ShareThis Page
Trib Cup: Laurel girls heading to 1st playoff berth in 15 seasons |

Trib Cup: Laurel girls heading to 1st playoff berth in 15 seasons

| Thursday, January 30, 2014 10:27 p.m

The Laurel girls basketball team doesn’t have a single player among the top scorers in the WPIAL, but that is hardly a setback for how the program has fared this season.

Actually, it’s notable according to coach Jessica Shevitz, because it is one of the reasons the Spartans have been a dynamic team.

“It takes five people to win a game,” she said. “We don’t want to be a team of individuals. In other circumstances, teams can sometimes focus on one player, but you can’t do that with us.

“One night somebody has 20 points and the next game has two. Me, as the coach, can’t tell you who it’ll be on a given night until a few minutes in.”

The Spartans are on pace to make the playoffs for the first time in 15 years thanks to their 11-6 overall record and 6-2 mark in Section 2-AA, trailing on Neshannock for the top spot. Laurel ended the 2013 calendar year with a win in the Union Holiday Tournament and has mustered a pair of four-game winning streaks.

The Spartans are highlighted as this week’s Trib Total Media/WPXI High School Sports Award feature team, and they are a primary reason why Laurel is in 10th place in the Class AA standings.

Shevitz deploys a six-player rotation that she describes as a veteran bunch, mainly because the Spartans didn’t lose any players to graduation. Seniors Jessica Conrad, Rachel Baker and Brooke Dicks are the elders of the bunch that have helped improve the quality of the Laurel program during their tenure.

Conrad is averaging 13 points per game and, Shevitz said, is the team’s emotional leader. Baker has been battling the change from forward to guard while also still dealing with the daily discomfort of a torn ACL suffered two years ago. Dicks’ main responsibility is being the quarterback of the offense.

Junior center Ellen Shaffer is averaging 15 points and 10 rebounds per game and has done a good job cleaning up messes in the paint. Sophomore Kristen Dicks is a tenacious defensive player who will take over the point guard reigns next year. Junior Maddison Deinert is the first player off the bench with the ability to fill the guard and forward positions.

Shevitz has been a member of the Laurel coaching staff for 13 years and has served as its head coach for four. She said there’s a different feel to this year’s roster than in the past.

“We’ve been pushing the defense this year and we’re still averaging more points per game,” she said. “I think we do a great job letting our defense dictate our offense.

“We play a lot of full court man to man. We’ll get after you from baseline to baseline.”

Talent and schematics aside, Shevitz said there’s another underlying reason for the turnaround.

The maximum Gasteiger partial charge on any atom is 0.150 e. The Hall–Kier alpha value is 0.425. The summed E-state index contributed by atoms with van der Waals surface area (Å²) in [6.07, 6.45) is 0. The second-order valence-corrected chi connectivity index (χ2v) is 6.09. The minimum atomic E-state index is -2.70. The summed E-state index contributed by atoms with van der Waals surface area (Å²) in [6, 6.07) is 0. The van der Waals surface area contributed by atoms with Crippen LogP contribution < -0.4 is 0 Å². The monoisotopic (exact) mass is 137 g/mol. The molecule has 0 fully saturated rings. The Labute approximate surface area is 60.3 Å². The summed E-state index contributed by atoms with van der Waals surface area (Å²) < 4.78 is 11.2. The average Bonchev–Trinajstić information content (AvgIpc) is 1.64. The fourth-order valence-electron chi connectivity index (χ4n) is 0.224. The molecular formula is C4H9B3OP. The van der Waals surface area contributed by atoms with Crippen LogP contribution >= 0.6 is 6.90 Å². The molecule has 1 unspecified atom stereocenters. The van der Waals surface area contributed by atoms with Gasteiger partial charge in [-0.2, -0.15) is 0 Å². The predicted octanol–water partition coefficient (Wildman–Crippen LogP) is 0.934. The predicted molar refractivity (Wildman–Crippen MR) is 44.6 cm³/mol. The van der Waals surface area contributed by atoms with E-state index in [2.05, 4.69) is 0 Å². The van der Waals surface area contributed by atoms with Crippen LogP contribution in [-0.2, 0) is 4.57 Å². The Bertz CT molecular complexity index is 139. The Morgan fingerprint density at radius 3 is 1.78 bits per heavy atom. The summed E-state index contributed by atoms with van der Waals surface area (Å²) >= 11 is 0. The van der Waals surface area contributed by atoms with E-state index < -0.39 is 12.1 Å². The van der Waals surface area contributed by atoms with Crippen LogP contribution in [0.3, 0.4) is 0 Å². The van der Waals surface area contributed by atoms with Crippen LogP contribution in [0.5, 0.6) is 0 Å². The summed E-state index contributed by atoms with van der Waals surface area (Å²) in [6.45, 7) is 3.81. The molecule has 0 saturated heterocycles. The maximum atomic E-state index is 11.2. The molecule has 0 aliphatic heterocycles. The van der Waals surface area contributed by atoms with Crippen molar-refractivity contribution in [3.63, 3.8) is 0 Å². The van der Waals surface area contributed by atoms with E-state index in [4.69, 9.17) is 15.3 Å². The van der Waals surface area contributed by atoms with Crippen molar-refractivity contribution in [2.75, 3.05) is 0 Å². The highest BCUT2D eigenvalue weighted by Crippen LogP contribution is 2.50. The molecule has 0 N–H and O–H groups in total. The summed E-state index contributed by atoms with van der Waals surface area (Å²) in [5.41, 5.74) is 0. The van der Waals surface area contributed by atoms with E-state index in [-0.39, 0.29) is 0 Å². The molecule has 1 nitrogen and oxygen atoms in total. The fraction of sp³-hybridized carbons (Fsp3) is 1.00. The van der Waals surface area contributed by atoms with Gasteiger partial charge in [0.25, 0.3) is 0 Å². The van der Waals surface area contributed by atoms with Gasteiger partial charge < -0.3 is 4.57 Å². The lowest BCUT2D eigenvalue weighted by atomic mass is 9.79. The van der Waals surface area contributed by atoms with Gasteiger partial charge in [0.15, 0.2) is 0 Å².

“I would just attribute it to their desire … These girls just flat out want it,” she said. “There are some things that I believe you can’t coach. You can coach offense, defense and shooting habits, but you can’t coach desire.

“Sometimes the team that wants it the most wins. It’s that sheer desire with some obvious basketball talent.”

The Spartans have four section games left and if they win all four, they’ll earn at least a share of the section crown. For Shevitz, the long journey with the program is poised for its most gratifying success story when the playoffs begin.

“We just want to see our name on the board,” she said. “It’s going to be crucial to not get caught up in the emotion of the game and handle ourselves on the court and handle the shock and awe of getting there.

“We want to take care of our business and we want a piece of the pie at the end.”

Brian Graham is a freelance writer.

Categories: News
TribLIVE commenting policy

You are solely responsible for your comments and by using you agree to our Terms of Service.

We moderate comments. Our goal is to provide substantive commentary for a general readership. By screening submissions, we provide a space where readers can share intelligent and informed commentary that enhances the quality of our news and information.

While most comments will be posted if they are on-topic and not abusive, moderating decisions are subjective. We will make them as carefully and consistently as we can. Because of the volume of reader comments, we cannot review individual moderation decisions with readers.

We value thoughtful comments representing a range of views that make their point quickly and politely. We make an effort to protect discussions from repeated comments either by the same reader or different readers

We follow the same standards for taste as the daily newspaper. A few things we won't tolerate: personal attacks, obscenity, vulgarity, profanity (including expletives and letters followed by dashes), commercial promotion, impersonations, incoherence, proselytizing and SHOUTING. Don't include URLs to Web sites.

We do not edit comments. They are either approved or deleted. We reserve the right to edit a comment that is quoted or excerpted in an article. In this case, we may fix spelling and punctuation.

We welcome strong opinions and criticism of our work, but we don't want comments to become bogged down with discussions of our policies and we will moderate accordingly.

We appreciate it when readers and people quoted in articles or blog posts point out errors of fact or emphasis and will investigate all assertions. But these suggestions should be sent via e-mail. To avoid distracting other readers, we won't publish comments that suggest a correction. Instead, corrections will be made in a blog post or in an article.